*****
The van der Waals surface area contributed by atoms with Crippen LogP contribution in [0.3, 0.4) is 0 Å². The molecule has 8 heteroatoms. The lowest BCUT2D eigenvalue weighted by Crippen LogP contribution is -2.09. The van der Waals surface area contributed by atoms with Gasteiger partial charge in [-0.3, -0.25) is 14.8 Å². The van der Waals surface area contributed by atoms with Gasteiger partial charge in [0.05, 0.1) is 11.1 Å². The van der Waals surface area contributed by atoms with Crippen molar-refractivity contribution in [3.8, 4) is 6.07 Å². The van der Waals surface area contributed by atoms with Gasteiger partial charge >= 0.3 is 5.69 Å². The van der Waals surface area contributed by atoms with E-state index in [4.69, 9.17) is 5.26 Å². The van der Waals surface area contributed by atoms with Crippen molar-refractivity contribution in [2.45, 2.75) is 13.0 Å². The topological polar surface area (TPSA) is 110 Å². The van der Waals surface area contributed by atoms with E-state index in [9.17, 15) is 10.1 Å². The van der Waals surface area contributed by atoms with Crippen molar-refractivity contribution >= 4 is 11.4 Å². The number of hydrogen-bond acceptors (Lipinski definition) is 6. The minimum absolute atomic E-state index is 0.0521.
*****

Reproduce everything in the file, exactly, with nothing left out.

The van der Waals surface area contributed by atoms with Crippen LogP contribution in [0.3, 0.4) is 0 Å². The molecule has 8 heteroatoms. The lowest BCUT2D eigenvalue weighted by Crippen LogP contribution is -2.09. The van der Waals surface area contributed by atoms with Gasteiger partial charge in [-0.3, -0.25) is 14.8 Å². The van der Waals surface area contributed by atoms with Gasteiger partial charge in [0.05, 0.1) is 11.1 Å². The van der Waals surface area contributed by atoms with Crippen molar-refractivity contribution in [3.8, 4) is 6.07 Å². The van der Waals surface area contributed by atoms with Gasteiger partial charge >= 0.3 is 5.69 Å². The van der Waals surface area contributed by atoms with E-state index in [4.69, 9.17) is 5.26 Å². The van der Waals surface area contributed by atoms with Crippen molar-refractivity contribution in [2.45, 2.75) is 13.0 Å². The topological polar surface area (TPSA) is 110 Å². The van der Waals surface area contributed by atoms with E-state index in [9.17, 15) is 10.1 Å². The van der Waals surface area contributed by atoms with Crippen molar-refractivity contribution >= 4 is 11.4 Å². The number of hydrogen-bond acceptors (Lipinski definition) is 6. The minimum absolute atomic E-state index is 0.0521.